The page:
4.3 Takeaway

Practical work based on real-world problem settings has shown that all tools (applications) to build a multi-enterprise business process platform are available. In our case we have demonstrated that using the available server and programming tools from Microsoft it is possible without large effort to build an S-BPM platform based on cloud technology. The benefit and intention of choosing these platform products was to get an architecture for any size of business, even the largest. All used server applications are available as services on the Microsoft Azure Cloud and are therefore highly scaleable. The drawback of the presented approach is that it may be a too “fat” (i.e., not lean) solution for small and medium enterprises. Especially, if there are only simple processes based on some few subjects, the platform could be too expensive based on cost per transaction.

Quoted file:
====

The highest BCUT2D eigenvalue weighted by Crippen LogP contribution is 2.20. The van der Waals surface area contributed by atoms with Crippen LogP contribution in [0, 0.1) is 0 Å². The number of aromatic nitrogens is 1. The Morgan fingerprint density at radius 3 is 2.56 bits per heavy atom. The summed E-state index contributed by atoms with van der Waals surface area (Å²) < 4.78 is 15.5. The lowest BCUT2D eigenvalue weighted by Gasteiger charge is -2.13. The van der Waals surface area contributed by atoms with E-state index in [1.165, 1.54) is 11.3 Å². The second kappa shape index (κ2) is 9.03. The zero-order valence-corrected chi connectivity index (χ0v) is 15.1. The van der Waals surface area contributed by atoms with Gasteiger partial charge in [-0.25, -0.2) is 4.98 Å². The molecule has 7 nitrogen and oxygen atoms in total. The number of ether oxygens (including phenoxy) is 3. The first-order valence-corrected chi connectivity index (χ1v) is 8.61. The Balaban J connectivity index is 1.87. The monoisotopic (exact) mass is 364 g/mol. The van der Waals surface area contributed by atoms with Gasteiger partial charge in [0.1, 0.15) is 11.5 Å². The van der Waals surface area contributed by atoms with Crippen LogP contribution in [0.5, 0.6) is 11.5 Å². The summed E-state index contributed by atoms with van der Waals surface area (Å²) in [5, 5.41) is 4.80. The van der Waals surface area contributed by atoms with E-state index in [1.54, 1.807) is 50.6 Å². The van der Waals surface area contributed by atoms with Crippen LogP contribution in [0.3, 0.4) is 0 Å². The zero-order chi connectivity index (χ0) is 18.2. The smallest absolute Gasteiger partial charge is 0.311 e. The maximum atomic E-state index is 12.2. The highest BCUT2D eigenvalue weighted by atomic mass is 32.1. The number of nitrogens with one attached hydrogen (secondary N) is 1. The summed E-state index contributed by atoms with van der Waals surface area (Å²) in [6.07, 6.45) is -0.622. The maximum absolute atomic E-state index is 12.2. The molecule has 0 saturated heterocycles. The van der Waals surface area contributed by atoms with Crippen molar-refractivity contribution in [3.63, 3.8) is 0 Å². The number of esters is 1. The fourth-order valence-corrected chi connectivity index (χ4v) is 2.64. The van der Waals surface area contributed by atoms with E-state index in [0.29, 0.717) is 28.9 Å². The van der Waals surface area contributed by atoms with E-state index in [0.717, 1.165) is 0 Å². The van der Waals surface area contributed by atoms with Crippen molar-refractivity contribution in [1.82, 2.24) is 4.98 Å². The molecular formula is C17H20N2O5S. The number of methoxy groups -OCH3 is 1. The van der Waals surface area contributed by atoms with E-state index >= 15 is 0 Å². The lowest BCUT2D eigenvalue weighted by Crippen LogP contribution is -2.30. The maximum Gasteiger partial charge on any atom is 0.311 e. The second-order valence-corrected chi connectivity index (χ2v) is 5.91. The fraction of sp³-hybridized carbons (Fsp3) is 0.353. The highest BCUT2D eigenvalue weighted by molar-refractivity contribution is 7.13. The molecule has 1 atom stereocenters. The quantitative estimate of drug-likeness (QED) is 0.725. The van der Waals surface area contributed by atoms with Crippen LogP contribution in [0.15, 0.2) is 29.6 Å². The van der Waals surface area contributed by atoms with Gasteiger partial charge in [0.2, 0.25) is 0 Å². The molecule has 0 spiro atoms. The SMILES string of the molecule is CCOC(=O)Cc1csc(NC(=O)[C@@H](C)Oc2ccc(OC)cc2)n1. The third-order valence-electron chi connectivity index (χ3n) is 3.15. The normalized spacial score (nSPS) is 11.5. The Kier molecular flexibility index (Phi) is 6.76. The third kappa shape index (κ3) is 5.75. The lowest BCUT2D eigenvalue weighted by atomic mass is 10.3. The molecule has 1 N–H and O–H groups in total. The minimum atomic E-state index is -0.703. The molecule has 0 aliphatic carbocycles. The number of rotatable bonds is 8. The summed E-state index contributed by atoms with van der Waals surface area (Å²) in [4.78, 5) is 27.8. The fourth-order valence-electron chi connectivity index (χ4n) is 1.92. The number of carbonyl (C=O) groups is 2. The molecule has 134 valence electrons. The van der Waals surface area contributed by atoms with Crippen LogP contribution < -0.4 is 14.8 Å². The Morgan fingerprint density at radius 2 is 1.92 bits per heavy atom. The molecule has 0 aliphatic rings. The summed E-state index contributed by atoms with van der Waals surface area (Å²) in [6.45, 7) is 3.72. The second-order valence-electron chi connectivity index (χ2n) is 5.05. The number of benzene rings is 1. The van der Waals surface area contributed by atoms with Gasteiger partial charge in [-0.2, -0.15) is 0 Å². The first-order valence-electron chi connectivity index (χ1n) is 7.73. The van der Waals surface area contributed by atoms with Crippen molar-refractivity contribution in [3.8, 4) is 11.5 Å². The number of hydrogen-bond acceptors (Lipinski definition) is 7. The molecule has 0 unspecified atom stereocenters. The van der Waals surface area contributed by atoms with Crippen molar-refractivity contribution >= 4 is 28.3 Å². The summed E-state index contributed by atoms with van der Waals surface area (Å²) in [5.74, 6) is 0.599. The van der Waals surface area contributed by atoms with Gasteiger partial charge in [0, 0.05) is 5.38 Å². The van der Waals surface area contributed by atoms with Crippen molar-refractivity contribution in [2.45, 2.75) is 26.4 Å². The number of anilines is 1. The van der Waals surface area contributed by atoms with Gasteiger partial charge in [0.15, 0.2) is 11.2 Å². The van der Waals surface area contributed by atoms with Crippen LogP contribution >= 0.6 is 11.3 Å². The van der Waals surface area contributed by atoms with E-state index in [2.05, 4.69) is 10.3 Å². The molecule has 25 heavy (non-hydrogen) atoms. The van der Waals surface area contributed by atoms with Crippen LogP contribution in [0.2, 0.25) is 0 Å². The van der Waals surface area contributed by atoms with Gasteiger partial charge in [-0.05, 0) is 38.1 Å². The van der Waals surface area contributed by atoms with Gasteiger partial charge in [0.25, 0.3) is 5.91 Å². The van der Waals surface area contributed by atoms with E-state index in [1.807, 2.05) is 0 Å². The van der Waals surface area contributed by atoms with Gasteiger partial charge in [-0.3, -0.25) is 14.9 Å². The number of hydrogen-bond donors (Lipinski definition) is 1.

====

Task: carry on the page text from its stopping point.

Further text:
But we also have learned that execution is not everything—there is also a great need for modeling tools, not only for process models, but also to design data structures and forms. The execution platform is not visible to any stakeholder, but only to IT staff. Nevertheless, for daily and practical use also well-designed interfaces for using a business process system are needed with plenty of functionality; for example, users want and need to search for transactions (instances) and the related data. A very good approach is the idea of exchanging messages via e-mails. This leads to a mix of structured (the processes) and unstructured communication with high acceptance by the involved users.